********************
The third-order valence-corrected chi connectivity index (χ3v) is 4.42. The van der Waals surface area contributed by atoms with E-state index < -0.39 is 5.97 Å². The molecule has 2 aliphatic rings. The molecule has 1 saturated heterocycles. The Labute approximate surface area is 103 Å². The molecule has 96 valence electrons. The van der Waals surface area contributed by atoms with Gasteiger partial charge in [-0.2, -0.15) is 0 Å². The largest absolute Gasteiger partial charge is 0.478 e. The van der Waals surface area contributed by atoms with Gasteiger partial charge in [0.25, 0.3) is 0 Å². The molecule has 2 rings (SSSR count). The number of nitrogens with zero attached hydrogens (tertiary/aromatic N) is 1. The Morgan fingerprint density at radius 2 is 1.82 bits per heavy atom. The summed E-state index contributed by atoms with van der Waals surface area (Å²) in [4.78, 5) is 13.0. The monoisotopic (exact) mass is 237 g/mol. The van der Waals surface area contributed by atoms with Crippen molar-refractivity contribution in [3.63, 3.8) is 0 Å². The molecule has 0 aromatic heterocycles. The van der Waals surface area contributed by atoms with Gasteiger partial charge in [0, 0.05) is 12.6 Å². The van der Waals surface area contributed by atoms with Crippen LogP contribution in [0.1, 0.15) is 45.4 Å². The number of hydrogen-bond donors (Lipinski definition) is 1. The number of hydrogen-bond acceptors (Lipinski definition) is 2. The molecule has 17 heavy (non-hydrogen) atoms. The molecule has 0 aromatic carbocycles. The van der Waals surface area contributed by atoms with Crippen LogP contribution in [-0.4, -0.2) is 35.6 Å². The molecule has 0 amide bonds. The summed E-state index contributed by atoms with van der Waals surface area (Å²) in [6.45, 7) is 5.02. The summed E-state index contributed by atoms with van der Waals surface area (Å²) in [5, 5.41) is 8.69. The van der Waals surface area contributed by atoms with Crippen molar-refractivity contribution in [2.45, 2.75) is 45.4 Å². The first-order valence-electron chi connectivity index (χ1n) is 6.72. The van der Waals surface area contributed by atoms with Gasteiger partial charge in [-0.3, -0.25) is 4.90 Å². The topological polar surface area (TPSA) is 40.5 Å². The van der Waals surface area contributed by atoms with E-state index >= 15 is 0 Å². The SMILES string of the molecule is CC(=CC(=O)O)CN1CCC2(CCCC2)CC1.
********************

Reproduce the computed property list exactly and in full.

The third-order valence-corrected chi connectivity index (χ3v) is 4.42. The van der Waals surface area contributed by atoms with E-state index < -0.39 is 5.97 Å². The molecule has 2 aliphatic rings. The molecule has 1 saturated heterocycles. The Labute approximate surface area is 103 Å². The molecule has 96 valence electrons. The van der Waals surface area contributed by atoms with Gasteiger partial charge in [-0.2, -0.15) is 0 Å². The largest absolute Gasteiger partial charge is 0.478 e. The van der Waals surface area contributed by atoms with Gasteiger partial charge in [0.25, 0.3) is 0 Å². The molecule has 2 rings (SSSR count). The number of nitrogens with zero attached hydrogens (tertiary/aromatic N) is 1. The Morgan fingerprint density at radius 2 is 1.82 bits per heavy atom. The summed E-state index contributed by atoms with van der Waals surface area (Å²) in [4.78, 5) is 13.0. The monoisotopic (exact) mass is 237 g/mol. The van der Waals surface area contributed by atoms with Crippen molar-refractivity contribution in [3.63, 3.8) is 0 Å². The molecule has 0 aromatic heterocycles. The van der Waals surface area contributed by atoms with Gasteiger partial charge in [0, 0.05) is 12.6 Å². The van der Waals surface area contributed by atoms with Crippen LogP contribution in [0.1, 0.15) is 45.4 Å². The number of hydrogen-bond donors (Lipinski definition) is 1. The number of hydrogen-bond acceptors (Lipinski definition) is 2. The molecule has 17 heavy (non-hydrogen) atoms. The molecule has 0 aromatic carbocycles. The van der Waals surface area contributed by atoms with Crippen LogP contribution in [-0.4, -0.2) is 35.6 Å². The molecule has 0 amide bonds. The summed E-state index contributed by atoms with van der Waals surface area (Å²) in [6.45, 7) is 5.02. The summed E-state index contributed by atoms with van der Waals surface area (Å²) in [5, 5.41) is 8.69. The van der Waals surface area contributed by atoms with Crippen molar-refractivity contribution in [2.45, 2.75) is 45.4 Å². The first-order valence-electron chi connectivity index (χ1n) is 6.72. The van der Waals surface area contributed by atoms with Gasteiger partial charge in [-0.3, -0.25) is 4.90 Å². The topological polar surface area (TPSA) is 40.5 Å². The van der Waals surface area contributed by atoms with E-state index >= 15 is 0 Å². The SMILES string of the molecule is CC(=CC(=O)O)CN1CCC2(CCCC2)CC1.